Robarchek, Clayton A. 1977. “Frustration, Aggression, and the Nonviolent Semai.” American Ethnologist 4: 762-779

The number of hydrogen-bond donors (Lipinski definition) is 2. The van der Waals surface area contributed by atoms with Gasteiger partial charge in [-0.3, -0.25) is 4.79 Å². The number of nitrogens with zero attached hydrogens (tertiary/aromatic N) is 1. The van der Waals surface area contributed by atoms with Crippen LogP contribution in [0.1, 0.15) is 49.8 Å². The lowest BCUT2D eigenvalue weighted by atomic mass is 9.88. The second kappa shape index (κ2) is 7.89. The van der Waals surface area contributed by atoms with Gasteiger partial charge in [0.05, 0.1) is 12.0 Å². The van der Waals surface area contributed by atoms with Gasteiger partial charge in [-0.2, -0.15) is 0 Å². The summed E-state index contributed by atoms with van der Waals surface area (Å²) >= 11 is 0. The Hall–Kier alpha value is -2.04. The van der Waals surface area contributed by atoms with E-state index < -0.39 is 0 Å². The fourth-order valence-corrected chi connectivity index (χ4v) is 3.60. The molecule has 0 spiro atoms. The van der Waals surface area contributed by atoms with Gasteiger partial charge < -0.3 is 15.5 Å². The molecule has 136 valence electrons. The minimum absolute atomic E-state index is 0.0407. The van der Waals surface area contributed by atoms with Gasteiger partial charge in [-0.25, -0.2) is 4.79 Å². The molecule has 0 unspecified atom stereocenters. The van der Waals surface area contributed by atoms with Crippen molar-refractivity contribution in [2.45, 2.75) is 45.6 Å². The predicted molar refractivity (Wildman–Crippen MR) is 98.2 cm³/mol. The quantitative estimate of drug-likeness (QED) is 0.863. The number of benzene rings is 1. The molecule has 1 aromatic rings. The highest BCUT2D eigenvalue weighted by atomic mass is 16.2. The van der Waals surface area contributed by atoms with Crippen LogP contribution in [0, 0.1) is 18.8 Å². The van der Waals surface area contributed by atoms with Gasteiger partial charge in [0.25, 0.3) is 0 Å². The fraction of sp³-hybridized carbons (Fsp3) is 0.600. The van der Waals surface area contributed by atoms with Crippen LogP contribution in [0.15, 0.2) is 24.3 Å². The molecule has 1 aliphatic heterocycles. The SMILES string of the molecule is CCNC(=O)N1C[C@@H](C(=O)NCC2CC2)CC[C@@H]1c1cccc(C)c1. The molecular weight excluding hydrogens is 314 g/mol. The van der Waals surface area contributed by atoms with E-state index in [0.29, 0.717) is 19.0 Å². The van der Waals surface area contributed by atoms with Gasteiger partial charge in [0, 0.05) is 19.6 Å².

The frustration-aggression hypothesis, supported by some psychologists, proposes a linear cause and effect relationship—that frustration causes anger, which causes aggression. It needs to be modified. The Semai have four different concepts relating to frustration that this article reviews in detail, but for them frustrations produce fear instead of anger. They cope with conditions that produce frustrations with spells, charms, exorcisms, and extreme care with interpersonal relations—but not with anger or aggression. For instance, they avoid the danger of pehunan—the frustration of ones desires being unfulfilled—with generosity. Robarchek proposes a different model linking frustration and aggression from the one proposed by earlier scholars; his model incorporates the alternative perspective that the Semai example suggests
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